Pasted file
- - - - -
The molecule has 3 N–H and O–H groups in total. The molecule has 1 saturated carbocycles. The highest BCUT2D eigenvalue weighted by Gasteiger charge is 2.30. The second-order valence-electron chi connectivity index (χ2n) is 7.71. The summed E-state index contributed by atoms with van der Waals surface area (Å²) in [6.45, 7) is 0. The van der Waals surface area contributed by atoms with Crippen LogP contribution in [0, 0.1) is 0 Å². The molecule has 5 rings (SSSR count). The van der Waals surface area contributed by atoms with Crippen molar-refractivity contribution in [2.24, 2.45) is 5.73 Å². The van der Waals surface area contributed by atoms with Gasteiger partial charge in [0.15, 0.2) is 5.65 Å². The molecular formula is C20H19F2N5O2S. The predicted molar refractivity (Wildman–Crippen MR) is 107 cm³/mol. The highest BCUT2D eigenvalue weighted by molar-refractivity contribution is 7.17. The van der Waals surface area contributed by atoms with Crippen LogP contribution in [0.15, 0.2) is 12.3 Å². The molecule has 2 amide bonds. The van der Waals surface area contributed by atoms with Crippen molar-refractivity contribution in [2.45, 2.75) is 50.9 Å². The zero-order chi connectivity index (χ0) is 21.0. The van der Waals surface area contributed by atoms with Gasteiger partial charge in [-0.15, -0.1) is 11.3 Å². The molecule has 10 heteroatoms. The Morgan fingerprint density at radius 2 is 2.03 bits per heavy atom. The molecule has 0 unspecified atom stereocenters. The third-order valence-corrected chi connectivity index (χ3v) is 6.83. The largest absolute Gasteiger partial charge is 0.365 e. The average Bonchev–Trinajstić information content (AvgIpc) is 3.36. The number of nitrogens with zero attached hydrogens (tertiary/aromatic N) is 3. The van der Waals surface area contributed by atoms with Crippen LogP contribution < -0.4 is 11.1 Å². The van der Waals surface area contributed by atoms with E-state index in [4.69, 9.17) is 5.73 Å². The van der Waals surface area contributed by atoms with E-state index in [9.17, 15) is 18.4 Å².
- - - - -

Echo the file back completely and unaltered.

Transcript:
The molecule has 3 N–H and O–H groups in total. The molecule has 1 saturated carbocycles. The highest BCUT2D eigenvalue weighted by Gasteiger charge is 2.30. The second-order valence-electron chi connectivity index (χ2n) is 7.71. The summed E-state index contributed by atoms with van der Waals surface area (Å²) in [6.45, 7) is 0. The van der Waals surface area contributed by atoms with Crippen LogP contribution in [0, 0.1) is 0 Å². The molecule has 5 rings (SSSR count). The van der Waals surface area contributed by atoms with Crippen molar-refractivity contribution in [2.24, 2.45) is 5.73 Å². The van der Waals surface area contributed by atoms with Gasteiger partial charge in [0.15, 0.2) is 5.65 Å². The molecular formula is C20H19F2N5O2S. The predicted molar refractivity (Wildman–Crippen MR) is 107 cm³/mol. The highest BCUT2D eigenvalue weighted by molar-refractivity contribution is 7.17. The van der Waals surface area contributed by atoms with Crippen LogP contribution in [0.15, 0.2) is 12.3 Å². The molecule has 2 amide bonds. The van der Waals surface area contributed by atoms with Crippen molar-refractivity contribution in [2.45, 2.75) is 50.9 Å². The zero-order chi connectivity index (χ0) is 21.0. The van der Waals surface area contributed by atoms with Gasteiger partial charge in [-0.15, -0.1) is 11.3 Å². The molecule has 10 heteroatoms. The Morgan fingerprint density at radius 2 is 2.03 bits per heavy atom. The molecule has 0 unspecified atom stereocenters. The third-order valence-corrected chi connectivity index (χ3v) is 6.83. The largest absolute Gasteiger partial charge is 0.365 e. The average Bonchev–Trinajstić information content (AvgIpc) is 3.36. The number of nitrogens with zero attached hydrogens (tertiary/aromatic N) is 3. The van der Waals surface area contributed by atoms with Crippen LogP contribution < -0.4 is 11.1 Å². The van der Waals surface area contributed by atoms with E-state index in [4.69, 9.17) is 5.73 Å². The van der Waals surface area contributed by atoms with E-state index in [9.17, 15) is 18.4 Å².